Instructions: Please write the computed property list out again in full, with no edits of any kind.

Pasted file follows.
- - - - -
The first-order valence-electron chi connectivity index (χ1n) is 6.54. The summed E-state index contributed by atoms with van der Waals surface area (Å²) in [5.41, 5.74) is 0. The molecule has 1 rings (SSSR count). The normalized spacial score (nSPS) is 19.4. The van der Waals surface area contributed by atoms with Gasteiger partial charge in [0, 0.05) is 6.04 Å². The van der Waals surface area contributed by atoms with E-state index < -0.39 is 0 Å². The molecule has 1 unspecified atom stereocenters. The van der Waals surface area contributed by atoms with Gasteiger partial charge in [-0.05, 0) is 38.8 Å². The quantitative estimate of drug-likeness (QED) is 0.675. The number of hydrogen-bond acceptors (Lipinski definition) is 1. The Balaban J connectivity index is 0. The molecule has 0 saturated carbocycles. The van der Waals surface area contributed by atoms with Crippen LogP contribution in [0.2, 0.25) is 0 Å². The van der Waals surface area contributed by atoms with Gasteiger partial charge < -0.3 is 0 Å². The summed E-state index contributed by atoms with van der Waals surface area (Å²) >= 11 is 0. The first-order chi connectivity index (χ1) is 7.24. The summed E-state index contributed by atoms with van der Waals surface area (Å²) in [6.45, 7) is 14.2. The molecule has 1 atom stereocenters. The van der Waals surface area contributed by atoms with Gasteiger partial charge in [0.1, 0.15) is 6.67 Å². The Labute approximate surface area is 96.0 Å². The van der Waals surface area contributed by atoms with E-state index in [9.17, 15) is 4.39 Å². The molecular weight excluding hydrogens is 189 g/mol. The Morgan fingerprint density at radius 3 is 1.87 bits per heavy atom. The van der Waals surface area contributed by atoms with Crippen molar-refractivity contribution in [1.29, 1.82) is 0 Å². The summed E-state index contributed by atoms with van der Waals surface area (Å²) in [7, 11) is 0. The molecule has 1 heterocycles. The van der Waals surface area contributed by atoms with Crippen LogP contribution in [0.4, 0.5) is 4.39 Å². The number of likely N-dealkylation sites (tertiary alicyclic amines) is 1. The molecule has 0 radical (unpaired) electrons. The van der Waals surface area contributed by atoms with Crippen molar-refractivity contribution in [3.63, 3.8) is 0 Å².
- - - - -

The first-order valence-electron chi connectivity index (χ1n) is 6.54. The summed E-state index contributed by atoms with van der Waals surface area (Å²) in [5.41, 5.74) is 0. The molecule has 1 rings (SSSR count). The normalized spacial score (nSPS) is 19.4. The van der Waals surface area contributed by atoms with Gasteiger partial charge in [0, 0.05) is 6.04 Å². The van der Waals surface area contributed by atoms with E-state index < -0.39 is 0 Å². The molecule has 1 unspecified atom stereocenters. The van der Waals surface area contributed by atoms with Gasteiger partial charge in [-0.05, 0) is 38.8 Å². The quantitative estimate of drug-likeness (QED) is 0.675. The number of hydrogen-bond acceptors (Lipinski definition) is 1. The Balaban J connectivity index is 0. The molecule has 0 saturated carbocycles. The van der Waals surface area contributed by atoms with Crippen LogP contribution in [0.2, 0.25) is 0 Å². The van der Waals surface area contributed by atoms with Gasteiger partial charge < -0.3 is 0 Å². The summed E-state index contributed by atoms with van der Waals surface area (Å²) >= 11 is 0. The first-order chi connectivity index (χ1) is 7.24. The summed E-state index contributed by atoms with van der Waals surface area (Å²) in [6.45, 7) is 14.2. The molecule has 1 atom stereocenters. The van der Waals surface area contributed by atoms with Gasteiger partial charge in [0.1, 0.15) is 6.67 Å². The Labute approximate surface area is 96.0 Å². The van der Waals surface area contributed by atoms with E-state index in [9.17, 15) is 4.39 Å². The molecular weight excluding hydrogens is 189 g/mol. The Morgan fingerprint density at radius 3 is 1.87 bits per heavy atom. The van der Waals surface area contributed by atoms with Crippen molar-refractivity contribution in [1.29, 1.82) is 0 Å². The summed E-state index contributed by atoms with van der Waals surface area (Å²) in [7, 11) is 0. The molecule has 1 heterocycles. The van der Waals surface area contributed by atoms with Crippen LogP contribution in [0.4, 0.5) is 4.39 Å². The number of likely N-dealkylation sites (tertiary alicyclic amines) is 1. The molecule has 0 radical (unpaired) electrons. The van der Waals surface area contributed by atoms with Crippen molar-refractivity contribution in [3.63, 3.8) is 0 Å².